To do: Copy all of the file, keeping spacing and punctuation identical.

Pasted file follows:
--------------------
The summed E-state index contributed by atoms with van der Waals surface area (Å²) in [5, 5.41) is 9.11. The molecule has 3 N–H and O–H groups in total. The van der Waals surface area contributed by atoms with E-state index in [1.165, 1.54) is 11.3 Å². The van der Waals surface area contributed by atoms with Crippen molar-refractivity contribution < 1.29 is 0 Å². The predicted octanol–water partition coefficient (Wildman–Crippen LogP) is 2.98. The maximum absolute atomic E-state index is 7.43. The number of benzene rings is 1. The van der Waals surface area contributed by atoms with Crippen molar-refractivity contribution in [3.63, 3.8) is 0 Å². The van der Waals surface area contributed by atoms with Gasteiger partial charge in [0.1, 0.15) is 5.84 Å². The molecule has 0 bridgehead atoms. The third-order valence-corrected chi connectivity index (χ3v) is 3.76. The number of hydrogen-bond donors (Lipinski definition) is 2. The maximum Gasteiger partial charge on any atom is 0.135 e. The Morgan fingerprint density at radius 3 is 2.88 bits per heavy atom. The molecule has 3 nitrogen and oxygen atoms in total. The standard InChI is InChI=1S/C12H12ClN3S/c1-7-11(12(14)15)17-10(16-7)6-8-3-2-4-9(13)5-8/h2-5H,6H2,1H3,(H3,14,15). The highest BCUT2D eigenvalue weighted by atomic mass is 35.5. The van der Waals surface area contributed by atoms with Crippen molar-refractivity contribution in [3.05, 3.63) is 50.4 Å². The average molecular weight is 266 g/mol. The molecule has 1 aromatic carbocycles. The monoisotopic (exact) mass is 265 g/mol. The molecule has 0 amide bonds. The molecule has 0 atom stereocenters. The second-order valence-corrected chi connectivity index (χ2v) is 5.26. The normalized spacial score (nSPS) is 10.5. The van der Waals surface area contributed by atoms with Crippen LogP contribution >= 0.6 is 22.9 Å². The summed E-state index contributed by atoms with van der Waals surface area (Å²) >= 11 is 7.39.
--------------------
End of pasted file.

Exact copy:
The summed E-state index contributed by atoms with van der Waals surface area (Å²) in [5, 5.41) is 9.11. The molecule has 3 N–H and O–H groups in total. The van der Waals surface area contributed by atoms with E-state index in [1.165, 1.54) is 11.3 Å². The van der Waals surface area contributed by atoms with Crippen molar-refractivity contribution < 1.29 is 0 Å². The predicted octanol–water partition coefficient (Wildman–Crippen LogP) is 2.98. The maximum absolute atomic E-state index is 7.43. The number of benzene rings is 1. The van der Waals surface area contributed by atoms with Crippen molar-refractivity contribution in [3.63, 3.8) is 0 Å². The van der Waals surface area contributed by atoms with Gasteiger partial charge in [0.1, 0.15) is 5.84 Å². The molecule has 0 bridgehead atoms. The third-order valence-corrected chi connectivity index (χ3v) is 3.76. The number of hydrogen-bond donors (Lipinski definition) is 2. The maximum Gasteiger partial charge on any atom is 0.135 e. The Morgan fingerprint density at radius 3 is 2.88 bits per heavy atom. The molecule has 3 nitrogen and oxygen atoms in total. The standard InChI is InChI=1S/C12H12ClN3S/c1-7-11(12(14)15)17-10(16-7)6-8-3-2-4-9(13)5-8/h2-5H,6H2,1H3,(H3,14,15). The highest BCUT2D eigenvalue weighted by atomic mass is 35.5. The van der Waals surface area contributed by atoms with Crippen molar-refractivity contribution in [3.05, 3.63) is 50.4 Å². The average molecular weight is 266 g/mol. The molecule has 1 aromatic carbocycles. The monoisotopic (exact) mass is 265 g/mol. The molecule has 0 amide bonds. The molecule has 0 atom stereocenters. The second-order valence-corrected chi connectivity index (χ2v) is 5.26. The normalized spacial score (nSPS) is 10.5. The van der Waals surface area contributed by atoms with Crippen LogP contribution >= 0.6 is 22.9 Å². The summed E-state index contributed by atoms with van der Waals surface area (Å²) >= 11 is 7.39.